Many know at a glance the great works that are located in Santa Maria Novella; these have helped to rewrite the history of world art. Some works are less known and yet are no less important and valuable.
This does not mean that the interior of the Basilica is not rich in numerous works of art belonging to a lasting period of time (from the Middle Ages to the nineteenth century). The fortune of the Basilica took place mainly during the long period of time that Vasari so-called “Renaissance”* with authors like Giotto, Masaccio, Ghirlandaio, Botticelli and many others.
Not all the works are however accessible to visitors and worshipers who walk through the naves of the ancient Basilica. Despite the majority of the works are displayed inside the complex, others are temporarily being restored either on site and elsewhere in specialized institutions. Some of these have recently been re-discovered by the restorers after hundreds of years under the superficial layers of the walls (but soon will be exhibited to the public). Others lie in the warehouses of the adjacent convent waiting for the right location to be exhibited.
However, not everyone knows which ones are the works that you will ever see anymore (or so) in the Basilica. Some of them have disappeared centuries ago for various reasons (not least the sale or raid in war time), some are exhibited in other important national and international museums or private collections. In the worst cases they are now irremediably lost. But then what are the major works which now reside outside the magical (and sadly unique) context of Santa Maria Novella?
These are some of the artworks once in Santa Maria Novella of which we know the attribution and the actual position. There are still many valuable pieces which are rather abroad, stolen in Napoleonic times or wartime and never recovered. Others are being restored and will be displayed as soon as the studies on these pieces are completed. We hope to have soon news of these works waiting for their right visibility.
* The Renaissance period for Vasari started earlier than the official period, widely attested with the discovery of America (1492).
The Madonna Rucellai also known as the Laudesi’s Madonna representing a Madonna and Child Enthroned (so-called a “Majesty”) and six angels painted by Duccio. This is a tempera painting on wood and it measures 4,50×2,90 metres.
Now it is located at the Galleria degli Uffizi located displyaed in a great room along with other majesties: the Santa Trinita Maestà by Cimabue and Giotto’s Madonna Ognissanti.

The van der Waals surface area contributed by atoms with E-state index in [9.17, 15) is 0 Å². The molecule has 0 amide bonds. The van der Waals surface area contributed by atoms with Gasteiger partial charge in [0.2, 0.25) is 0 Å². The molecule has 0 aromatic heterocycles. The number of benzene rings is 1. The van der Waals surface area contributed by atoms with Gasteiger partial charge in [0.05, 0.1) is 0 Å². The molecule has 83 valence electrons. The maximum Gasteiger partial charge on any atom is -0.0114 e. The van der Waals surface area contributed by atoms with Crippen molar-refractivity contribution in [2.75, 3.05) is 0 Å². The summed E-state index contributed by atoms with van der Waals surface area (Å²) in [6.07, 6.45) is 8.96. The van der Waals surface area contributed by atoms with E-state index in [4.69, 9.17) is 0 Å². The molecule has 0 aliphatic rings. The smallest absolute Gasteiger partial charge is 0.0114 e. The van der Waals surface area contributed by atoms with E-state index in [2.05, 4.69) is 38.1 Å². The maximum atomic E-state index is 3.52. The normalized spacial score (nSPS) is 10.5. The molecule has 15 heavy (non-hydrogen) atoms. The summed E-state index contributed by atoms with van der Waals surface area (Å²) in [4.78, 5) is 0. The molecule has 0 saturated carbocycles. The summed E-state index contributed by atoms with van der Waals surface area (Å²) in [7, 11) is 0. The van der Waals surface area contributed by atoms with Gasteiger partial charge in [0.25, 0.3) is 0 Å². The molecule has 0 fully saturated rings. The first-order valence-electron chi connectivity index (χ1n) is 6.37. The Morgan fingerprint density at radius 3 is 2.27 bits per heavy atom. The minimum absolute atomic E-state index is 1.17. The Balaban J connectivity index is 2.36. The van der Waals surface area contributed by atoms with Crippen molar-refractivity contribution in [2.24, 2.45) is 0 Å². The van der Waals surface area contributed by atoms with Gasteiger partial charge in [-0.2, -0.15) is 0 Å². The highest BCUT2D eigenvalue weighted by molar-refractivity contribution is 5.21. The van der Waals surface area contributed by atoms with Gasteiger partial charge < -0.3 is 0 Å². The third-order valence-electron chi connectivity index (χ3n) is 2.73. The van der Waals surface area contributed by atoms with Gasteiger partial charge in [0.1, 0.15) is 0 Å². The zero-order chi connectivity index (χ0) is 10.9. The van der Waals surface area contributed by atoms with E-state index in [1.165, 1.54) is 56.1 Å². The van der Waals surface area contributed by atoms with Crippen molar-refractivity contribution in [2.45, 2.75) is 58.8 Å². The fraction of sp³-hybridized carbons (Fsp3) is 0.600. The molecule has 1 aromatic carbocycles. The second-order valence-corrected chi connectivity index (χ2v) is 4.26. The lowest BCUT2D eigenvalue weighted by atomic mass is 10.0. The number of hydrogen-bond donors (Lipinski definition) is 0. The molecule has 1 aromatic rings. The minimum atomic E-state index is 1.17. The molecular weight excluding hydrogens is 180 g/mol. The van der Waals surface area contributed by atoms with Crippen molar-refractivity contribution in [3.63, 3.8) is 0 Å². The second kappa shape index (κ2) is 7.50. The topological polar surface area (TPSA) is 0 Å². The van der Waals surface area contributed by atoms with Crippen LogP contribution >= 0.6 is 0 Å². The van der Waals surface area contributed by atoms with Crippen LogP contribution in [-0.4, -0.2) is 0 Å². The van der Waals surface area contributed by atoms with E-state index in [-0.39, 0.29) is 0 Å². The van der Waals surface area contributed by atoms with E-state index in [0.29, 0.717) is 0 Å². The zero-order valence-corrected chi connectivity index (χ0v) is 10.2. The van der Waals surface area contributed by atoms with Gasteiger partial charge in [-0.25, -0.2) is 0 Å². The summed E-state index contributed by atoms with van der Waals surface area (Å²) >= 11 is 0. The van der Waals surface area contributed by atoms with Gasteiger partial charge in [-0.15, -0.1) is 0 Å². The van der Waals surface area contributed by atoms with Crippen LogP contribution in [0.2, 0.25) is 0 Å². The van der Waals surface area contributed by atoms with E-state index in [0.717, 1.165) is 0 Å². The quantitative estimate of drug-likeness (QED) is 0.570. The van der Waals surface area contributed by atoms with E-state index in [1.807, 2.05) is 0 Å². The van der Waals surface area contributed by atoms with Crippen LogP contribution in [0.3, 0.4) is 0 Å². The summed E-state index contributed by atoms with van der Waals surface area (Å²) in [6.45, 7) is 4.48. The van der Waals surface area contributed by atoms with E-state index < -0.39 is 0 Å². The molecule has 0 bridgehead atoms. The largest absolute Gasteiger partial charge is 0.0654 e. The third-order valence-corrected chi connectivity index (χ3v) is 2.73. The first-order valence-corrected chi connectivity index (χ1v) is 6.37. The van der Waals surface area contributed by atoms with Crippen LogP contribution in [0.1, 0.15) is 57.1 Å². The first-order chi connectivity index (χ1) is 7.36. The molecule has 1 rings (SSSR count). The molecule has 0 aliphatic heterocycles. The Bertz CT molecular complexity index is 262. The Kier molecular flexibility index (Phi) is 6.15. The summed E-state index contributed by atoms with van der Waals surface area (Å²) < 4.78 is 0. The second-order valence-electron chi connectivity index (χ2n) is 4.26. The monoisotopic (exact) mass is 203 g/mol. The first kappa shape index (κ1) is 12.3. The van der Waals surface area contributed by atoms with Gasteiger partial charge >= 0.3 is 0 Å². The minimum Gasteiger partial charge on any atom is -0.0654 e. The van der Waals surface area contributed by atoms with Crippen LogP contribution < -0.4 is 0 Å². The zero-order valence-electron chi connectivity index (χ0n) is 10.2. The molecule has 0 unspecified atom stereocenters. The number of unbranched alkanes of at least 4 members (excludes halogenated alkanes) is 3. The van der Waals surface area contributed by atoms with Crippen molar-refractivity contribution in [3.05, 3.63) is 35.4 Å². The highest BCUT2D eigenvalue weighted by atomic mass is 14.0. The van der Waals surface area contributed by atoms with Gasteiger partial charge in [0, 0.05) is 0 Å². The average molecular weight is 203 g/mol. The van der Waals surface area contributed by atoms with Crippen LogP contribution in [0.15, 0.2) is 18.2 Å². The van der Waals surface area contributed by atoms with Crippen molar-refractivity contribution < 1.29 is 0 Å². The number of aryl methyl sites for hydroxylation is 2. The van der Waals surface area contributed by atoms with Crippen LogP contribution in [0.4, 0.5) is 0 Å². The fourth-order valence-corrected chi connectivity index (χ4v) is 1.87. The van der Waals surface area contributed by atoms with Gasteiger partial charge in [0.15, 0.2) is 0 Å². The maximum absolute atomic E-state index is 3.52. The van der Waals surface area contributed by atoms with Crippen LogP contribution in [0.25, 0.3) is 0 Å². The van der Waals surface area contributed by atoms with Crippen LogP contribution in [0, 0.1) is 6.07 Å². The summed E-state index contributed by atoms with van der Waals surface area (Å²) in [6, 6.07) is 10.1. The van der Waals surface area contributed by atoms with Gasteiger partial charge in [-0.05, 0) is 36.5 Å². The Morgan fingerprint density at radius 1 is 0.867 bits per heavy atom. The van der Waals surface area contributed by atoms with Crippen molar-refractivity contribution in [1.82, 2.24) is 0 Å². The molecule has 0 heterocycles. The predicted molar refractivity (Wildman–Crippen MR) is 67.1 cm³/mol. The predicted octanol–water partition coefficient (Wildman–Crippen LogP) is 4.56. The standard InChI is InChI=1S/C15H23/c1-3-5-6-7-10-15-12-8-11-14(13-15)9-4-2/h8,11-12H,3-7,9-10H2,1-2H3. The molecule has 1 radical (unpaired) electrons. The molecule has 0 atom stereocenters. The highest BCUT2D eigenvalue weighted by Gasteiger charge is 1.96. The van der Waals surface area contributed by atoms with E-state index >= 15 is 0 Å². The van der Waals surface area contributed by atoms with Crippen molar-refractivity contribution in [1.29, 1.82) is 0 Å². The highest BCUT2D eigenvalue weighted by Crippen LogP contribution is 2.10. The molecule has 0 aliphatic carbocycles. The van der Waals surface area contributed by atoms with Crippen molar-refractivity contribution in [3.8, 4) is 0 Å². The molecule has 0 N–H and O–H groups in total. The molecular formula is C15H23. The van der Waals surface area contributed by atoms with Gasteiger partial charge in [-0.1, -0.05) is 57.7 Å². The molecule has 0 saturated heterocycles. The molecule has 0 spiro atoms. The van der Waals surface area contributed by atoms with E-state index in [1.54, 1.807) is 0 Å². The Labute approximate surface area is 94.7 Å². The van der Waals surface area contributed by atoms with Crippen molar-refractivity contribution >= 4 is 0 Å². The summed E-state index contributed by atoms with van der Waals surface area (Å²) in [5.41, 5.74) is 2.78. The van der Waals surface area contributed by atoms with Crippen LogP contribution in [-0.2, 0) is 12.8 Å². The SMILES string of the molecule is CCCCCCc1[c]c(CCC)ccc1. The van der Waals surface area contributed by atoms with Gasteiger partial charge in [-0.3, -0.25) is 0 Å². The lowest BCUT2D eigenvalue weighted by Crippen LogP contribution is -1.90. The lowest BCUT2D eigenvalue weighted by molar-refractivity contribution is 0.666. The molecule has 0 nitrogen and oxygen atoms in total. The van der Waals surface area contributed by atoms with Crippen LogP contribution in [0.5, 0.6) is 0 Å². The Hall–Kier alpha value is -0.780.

The triptych Madonna and Child Enthroned with Angels and Saints is a painting in tempera and gold leaf on canvas (159×198 cm) by Agnolo Gaddi dated 1375 and preserved in the National Gallery of Parma.
The Altarpiece of the Annunciation and Saints is a painting in tempera and gold on panel (404×381 cm) of Giovanni del Biondo, dating from about 1380-1385 and it is located in the Galleria dell’Accademia in Florence.
The Adoration of the Magi is a tempera painting on canvas (111×134 cm) by Sandro Botticelli, dating to 1475 and it si stored in the Uffizi Gallery in Florence.
The Pala Tornabuoni is a tempera painting on wood (maximum height 221 cm) by Domenico Ghirlandaio and his workshop, conducted for the central altar of Santa Maria Novella in 1490 and completed after the painter’s death (1494) until 1498 or so. Today is spread up in multiple locations, with the main compartment (Madonna in Glory with Saints) in the Alte Pinakothek of Monaco of Bavaria.
A cantoira of Baccio d’Agnolo made of marble in 1485. Since 1859 it became part of an important English museum: Victoria and Albert Museum in London. It ‘s still one of the most popular pieces of its collection of sculptures.
The Vasari Round Case. About sixteenth century, representing “Eternal Father” and attributed to Giorgio Vasari. Currently preserved in the convent of Sant Maria Novella, it is waiting for a suitable exhibition location.
Holy water font of 1302, now kept in Bargello museum, was once placed by Santa Maria Novella's Avelli access on Avelli street. This entry was reserved for the faithful before the restructuring of Giorgio Vasari. However the first work that the faithfuls used to see once entered was the Trinity by Masaccio who followed the act of signing invoking Father, Son and Holy Spirit. The holy water was placed in fact to the use of the faithful who enter to the church.